“The increased volume and emotionalism and vitriol on the part of the Republicans, if anything, demonstrates that the facts are getting worse and worse and worse, and their perceived need … to distract from the facts is becoming greater and greater,” Bowman said.
Members of Congress have a responsibility to voters in their district, the public at large and Congress as an institution to determine whether or not the president is adhering to his oath of office or has engaged in inappropriate behavior, Bowman said.
“The most important point here is that the job of any congressman, whether they are a Republican or a Democrat, is not to reflexively defend the interests of the person in the White House who happens to wear the same political jersey they do,” he added.
Nunes and Jordan, for instance, have asked questions that directly or indirectly sought information about the identity of the whistleblower that reenergized the impeachment probe.
Trump and his congressional allies have pointed to the potential partisan bias of that person as evidence of a Democratic hit job that seeks to remove Trump from office.
But even some Republicans have balked at such a move because it could discourage future whistleblowers, which Congress relies on for oversight of the intelligence communities as well as the federal government and the private sector.
“The whole government depends on whistleblowers,” said former House Intelligence Chairman Dan Glickman, a Kansas Democrat.
Army Lt. Col. Alexander Vindman, a Ukraine expert on the National Security Council, was on a key phone call between Trump and the Ukrainian president. When he appeared on a subpoena to tell lawmakers what he knew, Republicans did not focus on the aid or whether Trump acted inappropriately.
Instead, their lines of questioning looked to cast doubt on an American citizen born in Ukraine, who earned a Purple Heart during military operations in Iraq. Why did he wear his military uniform, what about job offers from an official from Ukraine, and what about his performance review?
Those Republican questions and others like them throughout a week of public testimony align with the president’s immediate political interests. In the long run, however, they cut against Congress’ core responsibility: oversight of the executive branch to ensure the president doesn’t undermine U.S. policies and properly dispenses appropriated funds, experts say.
Glickman called it “extraordinary” that Republicans did not really question the story or the facts, focusing instead on attacking the credibility of witnesses, including a current NSC official.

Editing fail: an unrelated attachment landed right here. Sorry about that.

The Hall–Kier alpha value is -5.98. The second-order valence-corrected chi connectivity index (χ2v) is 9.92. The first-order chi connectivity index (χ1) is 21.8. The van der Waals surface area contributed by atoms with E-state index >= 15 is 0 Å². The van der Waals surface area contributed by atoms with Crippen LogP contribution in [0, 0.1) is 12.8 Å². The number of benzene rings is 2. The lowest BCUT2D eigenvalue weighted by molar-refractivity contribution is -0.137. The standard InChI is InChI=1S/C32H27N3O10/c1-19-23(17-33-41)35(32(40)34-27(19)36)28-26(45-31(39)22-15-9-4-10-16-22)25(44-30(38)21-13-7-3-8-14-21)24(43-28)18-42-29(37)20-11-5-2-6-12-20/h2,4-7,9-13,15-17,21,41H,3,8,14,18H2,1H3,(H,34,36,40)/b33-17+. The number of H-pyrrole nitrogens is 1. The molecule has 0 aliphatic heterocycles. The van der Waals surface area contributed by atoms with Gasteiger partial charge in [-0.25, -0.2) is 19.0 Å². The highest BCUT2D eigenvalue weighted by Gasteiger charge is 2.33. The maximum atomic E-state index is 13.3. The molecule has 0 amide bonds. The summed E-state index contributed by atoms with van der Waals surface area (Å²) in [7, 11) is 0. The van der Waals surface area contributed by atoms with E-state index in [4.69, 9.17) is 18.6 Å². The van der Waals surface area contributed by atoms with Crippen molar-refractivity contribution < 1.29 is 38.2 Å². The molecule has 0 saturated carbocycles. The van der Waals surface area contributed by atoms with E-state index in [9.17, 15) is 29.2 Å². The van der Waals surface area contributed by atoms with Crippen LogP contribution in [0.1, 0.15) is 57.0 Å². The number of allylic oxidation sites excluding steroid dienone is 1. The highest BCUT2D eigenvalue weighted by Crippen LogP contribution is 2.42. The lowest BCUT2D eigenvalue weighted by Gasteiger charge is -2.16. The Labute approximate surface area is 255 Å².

Republicans on the committee brushed off such criticisms and say the partisanship goes both ways. Texas Rep. K. Michael Conaway said Tuesday he hasn’t seen anything that’s been disrespectful but added that Democrats are acting “like jurors who’ve already made their mind up before all the facts and evidence.”
“This is an adversarial relationship on both sides,” Conaway said. “Had we been allowed to bring the witnesses that we wanted, my guess is the Democrats would be very aggressive with our witnesses.”
In his characteristic rapid fire, Jordan pointed out that 63 million people voted for Trump, it’s less than a year before a presidential election, Democrats have been trying to remove Trump from office since the day he was sworn in and five members of the Intelligence Committee voted to move forward with impeachment before Trump’s telephone call that is now at the heart of the impeachment inquiry.
“And you’re talking about my motivation, are you kidding me?” Jordan said. “That’s the craziest question I’ve ever heard.”
Members have less political room than they did decades ago to draw a distinction between themselves and the party or the president because politics has become more national, said Joshua Huder, a senior fellow at Georgetown University’s Government Affairs Institute.
There might be clear questions about the implementation of aid that passed Congress on a broad bipartisan vote, but that’s not the main concern for many members, Huder said.
“Those institutional concerns are shoved under the rug to reaffirm this kind of partisan defense of the president because the political fortunes of these individuals mean they don’t pay as much attention to the institutional purpose of the bills and laws that they pass,” Huder said.